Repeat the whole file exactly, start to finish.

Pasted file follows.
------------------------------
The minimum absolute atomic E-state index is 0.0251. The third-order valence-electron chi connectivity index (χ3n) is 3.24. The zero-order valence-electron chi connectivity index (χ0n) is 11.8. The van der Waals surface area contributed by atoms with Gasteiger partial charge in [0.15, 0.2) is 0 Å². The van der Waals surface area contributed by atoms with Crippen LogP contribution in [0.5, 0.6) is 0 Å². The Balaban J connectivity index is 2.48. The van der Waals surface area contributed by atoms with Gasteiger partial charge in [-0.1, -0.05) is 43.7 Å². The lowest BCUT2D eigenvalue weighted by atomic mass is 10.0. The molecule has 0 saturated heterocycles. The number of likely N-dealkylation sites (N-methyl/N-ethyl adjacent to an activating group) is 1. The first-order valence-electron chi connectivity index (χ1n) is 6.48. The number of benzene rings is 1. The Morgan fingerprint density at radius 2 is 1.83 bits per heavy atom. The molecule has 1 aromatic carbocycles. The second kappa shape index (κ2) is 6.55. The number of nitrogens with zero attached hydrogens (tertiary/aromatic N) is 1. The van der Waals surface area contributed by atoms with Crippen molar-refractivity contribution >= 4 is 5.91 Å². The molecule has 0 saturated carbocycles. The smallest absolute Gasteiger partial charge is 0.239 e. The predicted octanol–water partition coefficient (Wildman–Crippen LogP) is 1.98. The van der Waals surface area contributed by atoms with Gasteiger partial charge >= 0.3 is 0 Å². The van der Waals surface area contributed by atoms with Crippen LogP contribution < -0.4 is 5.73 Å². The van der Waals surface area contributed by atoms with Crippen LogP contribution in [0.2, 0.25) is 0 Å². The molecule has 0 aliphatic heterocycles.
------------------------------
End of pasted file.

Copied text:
The minimum absolute atomic E-state index is 0.0251. The third-order valence-electron chi connectivity index (χ3n) is 3.24. The zero-order valence-electron chi connectivity index (χ0n) is 11.8. The van der Waals surface area contributed by atoms with Gasteiger partial charge in [0.15, 0.2) is 0 Å². The van der Waals surface area contributed by atoms with Crippen LogP contribution in [0.5, 0.6) is 0 Å². The Balaban J connectivity index is 2.48. The van der Waals surface area contributed by atoms with Gasteiger partial charge in [-0.1, -0.05) is 43.7 Å². The lowest BCUT2D eigenvalue weighted by atomic mass is 10.0. The molecule has 0 saturated heterocycles. The number of likely N-dealkylation sites (N-methyl/N-ethyl adjacent to an activating group) is 1. The first-order valence-electron chi connectivity index (χ1n) is 6.48. The number of benzene rings is 1. The Morgan fingerprint density at radius 2 is 1.83 bits per heavy atom. The molecule has 1 aromatic carbocycles. The second kappa shape index (κ2) is 6.55. The number of nitrogens with zero attached hydrogens (tertiary/aromatic N) is 1. The van der Waals surface area contributed by atoms with Crippen molar-refractivity contribution >= 4 is 5.91 Å². The molecule has 0 saturated carbocycles. The smallest absolute Gasteiger partial charge is 0.239 e. The predicted octanol–water partition coefficient (Wildman–Crippen LogP) is 1.98. The van der Waals surface area contributed by atoms with Gasteiger partial charge >= 0.3 is 0 Å². The van der Waals surface area contributed by atoms with Crippen LogP contribution < -0.4 is 5.73 Å². The van der Waals surface area contributed by atoms with Crippen LogP contribution in [0.2, 0.25) is 0 Å². The molecule has 0 aliphatic heterocycles.